Anonymous Anonymous said...

Another point I'd like to add regarding this current Israel/Hizbollah "crisis," is that Hizbollah is playing their political cards flawlessly, while Israel is doing a terrible job.

Hizbollah's strategy, which is working so well, was to provoke a conflict with Israel and suck them in. Obviously, Israel needs to respond: but how to fight this elusive force without paying the PR price of heavy collateral damage? Impossible.

In turn, the "Arab street" and many westerners included, see Israel's response as a "disproportanate use of force" and immediately sympathize with the Hizbollah guerrillas. Now Isreal faces a dillema: do we stick it out, and finish the job or do we bend to popular world opinion, as short-sighted as it may be?

No matter which way the wind blows, Hizbollah already generated the kind of momentum, international sympathy, and legitimacy that they desired. Once again, the terrorists are applauded as heros in the international arena.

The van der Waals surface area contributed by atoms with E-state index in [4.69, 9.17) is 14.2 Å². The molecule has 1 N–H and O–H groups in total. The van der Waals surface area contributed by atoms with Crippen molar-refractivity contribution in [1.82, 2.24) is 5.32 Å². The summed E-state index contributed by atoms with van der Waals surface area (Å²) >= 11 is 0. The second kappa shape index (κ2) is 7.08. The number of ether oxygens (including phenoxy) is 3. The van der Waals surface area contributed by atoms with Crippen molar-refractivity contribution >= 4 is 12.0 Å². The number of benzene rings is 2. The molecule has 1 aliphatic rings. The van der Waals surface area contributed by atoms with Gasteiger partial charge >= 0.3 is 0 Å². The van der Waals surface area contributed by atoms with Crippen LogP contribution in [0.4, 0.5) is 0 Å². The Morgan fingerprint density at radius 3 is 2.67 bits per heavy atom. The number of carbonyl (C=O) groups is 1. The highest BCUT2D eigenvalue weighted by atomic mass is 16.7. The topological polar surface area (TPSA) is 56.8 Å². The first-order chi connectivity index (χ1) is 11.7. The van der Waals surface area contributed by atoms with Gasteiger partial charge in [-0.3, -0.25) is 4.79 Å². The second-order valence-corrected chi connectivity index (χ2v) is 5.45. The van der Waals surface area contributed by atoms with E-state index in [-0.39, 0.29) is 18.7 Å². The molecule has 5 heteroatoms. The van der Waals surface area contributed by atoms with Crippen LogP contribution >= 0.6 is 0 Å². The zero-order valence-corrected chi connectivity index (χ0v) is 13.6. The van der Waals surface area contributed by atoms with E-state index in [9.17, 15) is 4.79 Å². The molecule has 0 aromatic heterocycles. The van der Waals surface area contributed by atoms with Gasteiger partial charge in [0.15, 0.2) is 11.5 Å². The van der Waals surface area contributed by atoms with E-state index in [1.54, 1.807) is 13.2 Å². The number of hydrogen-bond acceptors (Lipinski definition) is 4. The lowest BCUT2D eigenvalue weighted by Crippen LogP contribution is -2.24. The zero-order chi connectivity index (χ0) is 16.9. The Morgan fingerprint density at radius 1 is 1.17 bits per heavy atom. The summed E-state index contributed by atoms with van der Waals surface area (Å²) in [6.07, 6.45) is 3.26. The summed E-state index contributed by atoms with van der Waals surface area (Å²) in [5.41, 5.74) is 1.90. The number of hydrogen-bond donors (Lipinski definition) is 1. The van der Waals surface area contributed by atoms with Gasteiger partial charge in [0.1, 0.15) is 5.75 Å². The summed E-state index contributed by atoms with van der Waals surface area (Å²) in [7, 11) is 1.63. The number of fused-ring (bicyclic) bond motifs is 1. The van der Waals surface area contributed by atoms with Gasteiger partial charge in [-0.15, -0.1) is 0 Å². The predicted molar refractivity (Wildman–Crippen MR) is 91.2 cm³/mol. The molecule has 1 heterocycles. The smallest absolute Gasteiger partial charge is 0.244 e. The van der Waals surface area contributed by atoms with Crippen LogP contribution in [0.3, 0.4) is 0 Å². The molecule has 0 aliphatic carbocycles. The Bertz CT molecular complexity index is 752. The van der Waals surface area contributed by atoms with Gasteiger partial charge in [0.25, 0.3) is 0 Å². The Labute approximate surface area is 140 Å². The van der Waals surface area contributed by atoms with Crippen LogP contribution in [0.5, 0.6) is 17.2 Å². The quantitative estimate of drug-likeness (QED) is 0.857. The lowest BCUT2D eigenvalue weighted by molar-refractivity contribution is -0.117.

28 July, 2006 12:20  
Anonymous Anonymous said...

Here is a very interesting and unexpected comment from a UN official:

UN humanitarian affairs chief Jan Egeland says the tactic of hiding behind civilians amounts to cowardice.

"My message was that Hezbollah must stop this cowardly blending ... I heard they were proud because they lost very few fighters and that it was the civilians bearing the brunt of this. I don't think anyone should be proud of having many more children and women dead than armed men," Egeland says.